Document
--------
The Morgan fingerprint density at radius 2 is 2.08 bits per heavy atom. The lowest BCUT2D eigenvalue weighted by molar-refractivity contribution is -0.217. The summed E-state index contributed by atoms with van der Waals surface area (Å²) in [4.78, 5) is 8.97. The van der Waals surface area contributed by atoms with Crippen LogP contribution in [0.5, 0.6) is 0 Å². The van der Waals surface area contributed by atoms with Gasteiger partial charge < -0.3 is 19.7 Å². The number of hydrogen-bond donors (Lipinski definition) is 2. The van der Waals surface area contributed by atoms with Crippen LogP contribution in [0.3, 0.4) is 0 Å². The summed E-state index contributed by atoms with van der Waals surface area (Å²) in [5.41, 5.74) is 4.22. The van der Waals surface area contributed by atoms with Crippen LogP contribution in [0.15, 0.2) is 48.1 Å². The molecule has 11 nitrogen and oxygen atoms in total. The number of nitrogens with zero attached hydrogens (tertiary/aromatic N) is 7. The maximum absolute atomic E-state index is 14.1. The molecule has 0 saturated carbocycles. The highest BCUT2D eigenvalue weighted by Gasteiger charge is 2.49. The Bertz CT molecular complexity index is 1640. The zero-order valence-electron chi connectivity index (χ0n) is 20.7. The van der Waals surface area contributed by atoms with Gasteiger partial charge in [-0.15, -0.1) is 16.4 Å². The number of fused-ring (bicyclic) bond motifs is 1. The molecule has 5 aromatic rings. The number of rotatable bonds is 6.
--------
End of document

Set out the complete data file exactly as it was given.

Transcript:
The Morgan fingerprint density at radius 2 is 2.08 bits per heavy atom. The lowest BCUT2D eigenvalue weighted by molar-refractivity contribution is -0.217. The summed E-state index contributed by atoms with van der Waals surface area (Å²) in [4.78, 5) is 8.97. The van der Waals surface area contributed by atoms with Crippen LogP contribution in [0.5, 0.6) is 0 Å². The van der Waals surface area contributed by atoms with Gasteiger partial charge < -0.3 is 19.7 Å². The number of hydrogen-bond donors (Lipinski definition) is 2. The van der Waals surface area contributed by atoms with Crippen LogP contribution in [0.3, 0.4) is 0 Å². The summed E-state index contributed by atoms with van der Waals surface area (Å²) in [5.41, 5.74) is 4.22. The van der Waals surface area contributed by atoms with Crippen LogP contribution in [0.15, 0.2) is 48.1 Å². The molecule has 11 nitrogen and oxygen atoms in total. The number of nitrogens with zero attached hydrogens (tertiary/aromatic N) is 7. The maximum absolute atomic E-state index is 14.1. The molecule has 0 saturated carbocycles. The highest BCUT2D eigenvalue weighted by Gasteiger charge is 2.49. The Bertz CT molecular complexity index is 1640. The zero-order valence-electron chi connectivity index (χ0n) is 20.7. The van der Waals surface area contributed by atoms with Gasteiger partial charge in [-0.15, -0.1) is 16.4 Å². The number of fused-ring (bicyclic) bond motifs is 1. The molecule has 5 aromatic rings. The number of rotatable bonds is 6.